My uncle Pete sends me comic strips. On the surface that's not so unusual; lots of people share comic strips with me; they usually have something to do with superheroes or narcissism or other topics that I'm known to be amused by. But Pete's the only one who doesn't hand me mildly crumpled, carefully cut slivers of paper when he wants me to laugh at something he's read; Pete is the only one who sends me a link to the strip online--another marker of the obsolescence chasing the newspaper industry.
I don't see Pete everyday; I'm lucky if I see him once or twice a year. And yet Pete's comic strips are always more current when they come to me than anyone else's, because I don't see hardly anyone everyday. And while my other friends and family are carefully archiving strips to hand-deliver to me whenever we might encounter one another once again, Pete's are there waiting for me in my in-box whenever the mood strikes; one click and I'm in on the joke.
That means that the strips Pete sends me (and I'm not dogging on anyone else who brings me strips) aren't based on a caricature of who I am--"Dave will like this; he's a comic book geek"--but rather on what Pete's observed me thinking about recently. Pete occasionally reads this blog and the other one; he hears what I've posted to Facebook secondhand. Sometimes what I'm thinking proves resonant with what he's thinking, and what some comic strip writer is thinking. So Pete participates in my ruminations by sending me something in the moment. Like this one, related to the decline of the newspaper industry, or this one, related to the same. Both are related to where my head's been this week in this series of requiem. As Pete observed, "There is apparently a theme."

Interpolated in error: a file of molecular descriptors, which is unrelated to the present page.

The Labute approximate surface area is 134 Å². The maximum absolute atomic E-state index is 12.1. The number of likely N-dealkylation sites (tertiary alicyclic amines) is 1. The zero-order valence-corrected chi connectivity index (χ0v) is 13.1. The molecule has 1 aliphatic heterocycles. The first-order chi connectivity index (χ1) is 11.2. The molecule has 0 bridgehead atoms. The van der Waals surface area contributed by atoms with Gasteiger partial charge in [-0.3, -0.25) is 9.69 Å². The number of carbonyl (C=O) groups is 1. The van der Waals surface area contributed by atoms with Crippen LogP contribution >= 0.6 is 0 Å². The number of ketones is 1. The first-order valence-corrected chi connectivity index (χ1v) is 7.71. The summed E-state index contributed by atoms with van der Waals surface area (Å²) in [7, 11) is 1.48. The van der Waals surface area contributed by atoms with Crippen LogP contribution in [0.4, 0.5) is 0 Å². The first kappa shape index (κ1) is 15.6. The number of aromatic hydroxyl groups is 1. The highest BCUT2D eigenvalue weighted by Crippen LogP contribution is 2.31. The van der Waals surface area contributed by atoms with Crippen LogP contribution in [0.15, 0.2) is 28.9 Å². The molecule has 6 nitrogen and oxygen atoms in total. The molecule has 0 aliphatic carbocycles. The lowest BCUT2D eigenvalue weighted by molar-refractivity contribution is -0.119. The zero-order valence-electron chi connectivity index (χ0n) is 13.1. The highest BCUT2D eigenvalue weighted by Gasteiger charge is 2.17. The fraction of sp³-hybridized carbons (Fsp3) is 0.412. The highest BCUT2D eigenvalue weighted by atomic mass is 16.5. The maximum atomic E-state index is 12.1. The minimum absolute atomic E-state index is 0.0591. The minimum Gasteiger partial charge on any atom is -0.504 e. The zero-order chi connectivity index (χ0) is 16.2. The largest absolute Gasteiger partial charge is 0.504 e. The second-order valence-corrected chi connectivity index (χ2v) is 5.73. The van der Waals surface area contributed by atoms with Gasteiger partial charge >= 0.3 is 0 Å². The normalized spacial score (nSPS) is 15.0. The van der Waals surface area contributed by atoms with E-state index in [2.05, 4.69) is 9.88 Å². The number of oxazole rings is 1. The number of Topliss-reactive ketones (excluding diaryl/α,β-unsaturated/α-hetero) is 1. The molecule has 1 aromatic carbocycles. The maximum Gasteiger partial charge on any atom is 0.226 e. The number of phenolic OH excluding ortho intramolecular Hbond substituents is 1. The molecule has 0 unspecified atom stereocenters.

Without comic strips, we never would have had the comic book superheroes I love so well, so while I don't make a habit of reading them, I have a great respect and fondness for the medium. The comic strip has always been associated with the newspaper, such that the big break for many a cartoonist was to get dedicated space in their local paper, and the big aspiration was for broader syndication. When my parents lived in Dallas, Texas, their daily paper had three pages of strips. Now, however, the comic strip has escaped the confines of print, to great effect; they're self-syndicating in the way that Pete employs them, and they allow for more dynamic reading, as, for example, with Christianity Today's occasional "Next Caption Contest" at their Out of Ur blog, which allows readers not only to help shape the comic but also to enjoy all the possibilities that attend to writing it.
So in the obituary you write for the newspaper industry, list the comic strip among the survivors--along with news reporting, weather forecasts, sports updates, celebrity happenings and advertising for auto dealerships.